Tips to keep your transactions safe
Viva Wallet tips to protect yourself from phishing attempts and malicious actions
Security is paramount to Viva Wallet, and as of the 14 September 2019, we have been fully compliant with the European Directive PSD2 (Payment Services Directive 2).
The Security of Viva Wallet Checkout Pages
Our new checkout pages are fully compliant to the PSD2 Directive therefore; Strong Customer Authentication (SCA) is applied to all electronic payments within the European Economic Area (EEA). Ultimately, no further enhancements are required from the merchant’s side, and no technical development is needed.
What is SCA?
SCA is performed through using a two-factor authentication process, whereby two of the following three factors must be used systematically during the authentication experience:
The Security of your Viva Wallet Debit Mastercard
When using the Viva Wallet Debit Mastercard for Card and Online transactions, we have made sure that payments are safe and fully protected and have the following processes in place:
For contactless card transactions, a PIN code is still required for purchases that exceed the CVM limit of the country.
There is a maximum cumulative amount that can be made without a PIN contactless transactions. When this amount is exceeded, a PIN transaction is requested.
Before the completion of an online transaction, and after entering your card details, you will need to enter the code you will receive via SMS (One Time Password — OTP) from Viva Wallet. Then you’ll be asked to ‘recognize’ a previous online transaction made using the same card.
Please be aware, that due to the gradual adoption of strong identification requirements by all parties involved, in some instances for e-commerce transactions, strong identification may not be applied from 14 September 2019.
Further Personal Protection
How can you protect yourself from Phishing attempts and malicious actions?
Phishing is an attempt by Cybercriminals to try and gain your sensitive information, such as your password, PIN, card number or account details. They are likely to pretend to be someone familiar to you by using a fake emails address, verified business partner credentials, or even pretending to be the support team of your bank or mobile telecom provider etc.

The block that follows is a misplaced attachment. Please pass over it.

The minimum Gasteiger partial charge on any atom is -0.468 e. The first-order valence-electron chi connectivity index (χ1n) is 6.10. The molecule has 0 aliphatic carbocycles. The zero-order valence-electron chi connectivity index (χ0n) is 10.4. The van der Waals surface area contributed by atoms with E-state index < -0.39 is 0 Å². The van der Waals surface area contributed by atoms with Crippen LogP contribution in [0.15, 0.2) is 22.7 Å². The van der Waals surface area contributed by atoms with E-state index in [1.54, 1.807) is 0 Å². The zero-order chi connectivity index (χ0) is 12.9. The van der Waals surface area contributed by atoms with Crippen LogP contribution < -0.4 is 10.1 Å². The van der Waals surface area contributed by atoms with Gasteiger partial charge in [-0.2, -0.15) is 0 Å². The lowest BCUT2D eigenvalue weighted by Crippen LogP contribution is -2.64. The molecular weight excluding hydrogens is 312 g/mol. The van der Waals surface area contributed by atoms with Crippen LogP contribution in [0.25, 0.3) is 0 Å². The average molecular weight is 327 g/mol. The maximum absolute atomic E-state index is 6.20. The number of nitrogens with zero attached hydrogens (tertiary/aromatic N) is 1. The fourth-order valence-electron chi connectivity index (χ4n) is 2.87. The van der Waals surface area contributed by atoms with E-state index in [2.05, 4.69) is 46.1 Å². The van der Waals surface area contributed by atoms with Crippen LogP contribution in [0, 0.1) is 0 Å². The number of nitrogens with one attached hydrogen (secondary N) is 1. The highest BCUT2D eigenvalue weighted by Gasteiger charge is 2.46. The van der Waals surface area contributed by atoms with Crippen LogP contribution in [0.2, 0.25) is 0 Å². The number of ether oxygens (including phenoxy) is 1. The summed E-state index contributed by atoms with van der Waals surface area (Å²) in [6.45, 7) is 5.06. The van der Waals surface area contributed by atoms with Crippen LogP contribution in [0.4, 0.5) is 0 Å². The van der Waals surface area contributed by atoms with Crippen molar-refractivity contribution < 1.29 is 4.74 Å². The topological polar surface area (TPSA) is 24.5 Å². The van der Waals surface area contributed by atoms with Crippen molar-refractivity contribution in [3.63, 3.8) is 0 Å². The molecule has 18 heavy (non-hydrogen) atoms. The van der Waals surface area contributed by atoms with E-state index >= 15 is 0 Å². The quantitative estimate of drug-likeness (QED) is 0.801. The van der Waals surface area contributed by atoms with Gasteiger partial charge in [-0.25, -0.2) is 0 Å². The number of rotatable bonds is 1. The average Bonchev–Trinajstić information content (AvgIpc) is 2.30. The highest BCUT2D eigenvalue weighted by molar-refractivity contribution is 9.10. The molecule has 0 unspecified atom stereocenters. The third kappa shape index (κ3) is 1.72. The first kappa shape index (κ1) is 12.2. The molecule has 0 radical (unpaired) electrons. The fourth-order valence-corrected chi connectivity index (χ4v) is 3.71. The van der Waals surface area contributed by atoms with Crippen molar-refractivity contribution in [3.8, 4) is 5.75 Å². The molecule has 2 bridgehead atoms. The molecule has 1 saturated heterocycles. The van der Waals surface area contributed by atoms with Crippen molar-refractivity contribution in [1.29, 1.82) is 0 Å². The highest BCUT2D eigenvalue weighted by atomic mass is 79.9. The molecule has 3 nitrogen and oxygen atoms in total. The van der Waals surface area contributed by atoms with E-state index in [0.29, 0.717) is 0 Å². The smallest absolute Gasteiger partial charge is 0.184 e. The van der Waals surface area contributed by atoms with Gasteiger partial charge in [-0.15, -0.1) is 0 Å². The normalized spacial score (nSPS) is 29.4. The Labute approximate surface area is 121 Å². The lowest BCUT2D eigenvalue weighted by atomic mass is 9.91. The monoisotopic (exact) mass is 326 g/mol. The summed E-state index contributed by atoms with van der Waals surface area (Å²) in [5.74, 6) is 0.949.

While we follow all security requirements to protect you, there are some things you can do to protect yourself from phishing attempts:
- Never open emails from unknown senders.
2. Never share your personal information with anyone you don’t know; whether over the phone or on an unfamiliar website.
In addition to the phishing scams, you also need to protect yourself from other malicious actions such as fake websites, telephone fraud, or even SIM-Swap fraud.
There are also ways to protect your personal information and keep a strong antifraud profile:
❗️Be sure to protect your personal data and passwords securely.
❗️Don’t use the same passwords for all your accounts or passwords, or use your birthday date or your telephone number.
❗️ Be sure that you create a strong password combining letters, numbers and symbols, and more than 8 characters
❗️ Make sure you activate the two-factor authentication, whenever it is available.
❗️Always check the websites you are visiting are safe and begin with https://
❗️ Never trust SMS and email senders you do not recognise.
Do not open untrusted emails and messages, and never send sensitive data through them.
❗️Do not answer phone calls from foreign numbers you don’t recognise, and never share personal data with people you do not know over the phone.
❗️ Be aware of SIM-Swap fraud, which is used by fraudsters who want to take over your phone number and pretend to be you.
They then use your information to open accounts, request password changes, and access your e-banking etc.
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